Self-harm refers to when a person hurts their own body on purpose. It is more common amongst women than men. A person who self-harms usually does not mean to kill themselves, but they are at higher risk of attempting suicide and dying by suicide if they do not get help.
Self-harm tends to begin in teen or early adult years. Some people may engage in self-harm a few times and then stop. Others do it more often and have trouble stopping.
For many people, self-harm gives them a sense of relief and is used as a means to cope with a problem. Some teens say that when they hurt themselves, they are trying to stop feeling lonely, angry, or hopeless.
Signs & Symptoms
Examples of self-harm include:
- Cutting one’s skin with a sharp object
- Piercing the skin with sharp objects
- Hitting or punching oneself or punching things (like a wall)
- Burning oneself with cigarettes, matches, or candles
- Breaking bones or bruising oneself
Symptoms and warning signs of self-harm:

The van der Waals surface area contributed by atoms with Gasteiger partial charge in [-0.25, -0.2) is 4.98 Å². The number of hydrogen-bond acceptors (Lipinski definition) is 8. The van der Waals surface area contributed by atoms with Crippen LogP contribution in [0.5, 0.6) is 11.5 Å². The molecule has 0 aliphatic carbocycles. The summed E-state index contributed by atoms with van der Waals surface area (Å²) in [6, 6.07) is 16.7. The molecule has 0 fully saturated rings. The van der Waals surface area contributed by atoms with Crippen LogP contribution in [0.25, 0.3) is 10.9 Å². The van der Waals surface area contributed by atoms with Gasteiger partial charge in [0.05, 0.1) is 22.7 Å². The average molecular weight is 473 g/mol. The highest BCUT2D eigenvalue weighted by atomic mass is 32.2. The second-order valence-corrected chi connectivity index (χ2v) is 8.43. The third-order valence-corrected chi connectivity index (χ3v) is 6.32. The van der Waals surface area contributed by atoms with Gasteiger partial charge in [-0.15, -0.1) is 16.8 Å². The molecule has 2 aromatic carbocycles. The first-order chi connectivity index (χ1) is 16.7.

- Wearing long sleeves or pants, even in hot weather
- Talking about feeling worthless or helpless
- Fresh cuts, bruises, bite marks, or burns
- Keeping sharp objects on hand
- Frequent reports of accidental injury
- Emotional and behavioral instability and unpredictability
It is possible to overcome the urge to hurt yourself. There are other ways to find relief and cope with your emotions. Self-harm treatment options can include outpatient therapy, partial-inpatient or and inpatient hospitalization. When behaviors are life-threatening or interfere with daily life, specialized self-harm programs are recommended.
Learn how to talk about mental health to help you speak to a loved one who you may think is experiencing any mental health concerns.
- If you or someone you know is struggling or in crisis, help is available. Call or text 988 or chat 988lifeline.org.
- To learn how to get support for mental health, drug, and alcohol issues, visit FindSupport.gov.
- To locate treatment facilities or providers, visit FindTreatment.gov or call SAMHSA’s National Helpline at 800-662-HELP (4357).